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Court Issues an Order Vacating and Remanding Navigable Waters Protection Rule – A New Twist to the Continually-Evolving Rule and Its Impact on Property Owners
Court Issues an Order Vacating and Remanding Navigable Waters Protection Rule – A New Twist to the Continually-Evolving Rule and Its Impact on Property Owners

During Donald Trump’s presidency, the Environmental Protection Agency (EPA) limited the scope of its enforcement under the Clean Water Act by implementing the 2020 Navigable Waters Protection Rule (2020 Rule), which provided a new—more narrow—definition of “waters of the United States.” President Biden and the EPA are now attempting to expand the definition once more given their concerns about the 2020 Rule’s impact. This may involve hundreds of projects that would have required Clean Water Act permitting under the prior versions of the rule, but were no longer subject to federal jurisdiction under the Navigable Waters Protection Rule (as revised under the Trump administration).

On August 30, 2021, the U.S. District Court issued an order vacating and remanding the 2020 Rule, once more changing the potential impact of the Clean Water Act. (Arizona in Pasqua Yaqui Tribe v. EPA, Case No. 4:20-cv-00266).

The 2020 Rule redefined the scope of waters federally regulated under the Clean Water Act by interpreting the term “waters of the United States.” Notably, it:

  • removed interstate streams as a separate jurisdictional category;
  • excluded ephemeral streams (those that flow only in response to precipitation events) and water features; requiring rivers, streams and other natural channels to contribute flow directly or indirectly to a territorial sea or traditional navigable water; and
  • excluded wetlands that are not adjacent to another non-wetland jurisdictional water.

Due to the 2020 Rule’s exclusion of ephemeral streams, the impact of the rule was particularly significant in arid states such as New Mexico and Arizona, where nearly every one of over 1,500 streams assessed under the 2020 Rule has been found to be non-jurisdictional. According to court filings, the U.S. Army Corps of Engineers (the Corps) made approved jurisdictional determinations (JDs) for 40,211 aquatic resources or water features under the Rule and found that approximately 76% were non-jurisdictional.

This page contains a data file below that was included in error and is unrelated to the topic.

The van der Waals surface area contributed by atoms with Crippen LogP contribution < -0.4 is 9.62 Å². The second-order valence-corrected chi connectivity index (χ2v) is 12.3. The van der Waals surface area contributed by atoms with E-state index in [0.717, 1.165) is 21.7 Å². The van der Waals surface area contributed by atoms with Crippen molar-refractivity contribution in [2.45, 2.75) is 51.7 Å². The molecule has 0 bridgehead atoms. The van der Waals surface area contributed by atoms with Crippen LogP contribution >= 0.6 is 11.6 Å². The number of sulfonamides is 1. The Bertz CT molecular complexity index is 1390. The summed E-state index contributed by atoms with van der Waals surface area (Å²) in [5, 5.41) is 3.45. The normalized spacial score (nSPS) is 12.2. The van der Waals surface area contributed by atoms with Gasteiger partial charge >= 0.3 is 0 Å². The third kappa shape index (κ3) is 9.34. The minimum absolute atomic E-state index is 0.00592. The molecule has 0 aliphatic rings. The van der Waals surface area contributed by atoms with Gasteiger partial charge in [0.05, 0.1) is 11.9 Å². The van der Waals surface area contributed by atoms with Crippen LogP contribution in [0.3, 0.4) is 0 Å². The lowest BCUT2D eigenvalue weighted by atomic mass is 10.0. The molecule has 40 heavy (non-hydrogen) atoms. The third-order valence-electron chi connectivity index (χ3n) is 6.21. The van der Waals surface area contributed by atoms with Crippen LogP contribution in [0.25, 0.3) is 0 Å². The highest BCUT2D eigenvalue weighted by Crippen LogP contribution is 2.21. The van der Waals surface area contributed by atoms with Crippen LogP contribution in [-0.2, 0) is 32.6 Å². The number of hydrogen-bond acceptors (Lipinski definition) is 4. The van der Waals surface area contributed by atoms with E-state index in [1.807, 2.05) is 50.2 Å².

The recent ruling vacating and remanding the 2020 Rule subjects the same areas to case-by-case determinations of their status, especially if the JDs are challenged or expire. However, a question remains as to whether this decision amounts to a nationwide injunction or if the ruling only applies within Arizona. The Order appears to vacate the Rule in its entirety, but both the Obama and Trump administrations have previously argued that a federal court can only vacate a rule within the limits of its jurisdiction, and the Biden administration may continue to support this position. However, this nuance may not be relevant in the long term as the EPA Administrator Michael Regan had previously announced that the agency will begin crafting its own, more expansive definition of waterways subject to federal water protections.

In the interim, some U.S. Army Corps of Engineers District Offices outside of Arizona and the Ninth Circuit began notifying parties with pending JD requests that they have been directed to revert to pre-2015 jurisdictional guidance, i.e., the Rapanos significant nexus test, thereby expanding the scope of the Clean Water Act’s jurisdiction. For projects without a JD, the significant nexus test will apply. Approved JDs should be honored by the Corps since they are valid for only five years, and projects that are not commenced within that timeframe will be subject to the new, more stringent requirements.

What is clear from the Pasqua Yaqui Tribe decision and the insight from Biden’s EPA is that the impacts of the Clean Water Rule on properties will continue to change. Connell Foley is monitoring this issue and will provide updates as they become available.

  • Agnes  Antonian
    Partner

    As Chair of Connell Foley's Environmental Law practice group, Agnes Antonian draws on her engineering background to address a broad range of complex environmental litigation and land use matters. Her environmental litigation ...

  • Nigyar  Alieva
    Associate

    Nikki Alieva is an associate practicing in Connell Foley's Environmental Group. Her background includes all phases of litigation. As a legal intern for the U.S. Environment Protection Agency, Nikki worked with the Emergency and ...

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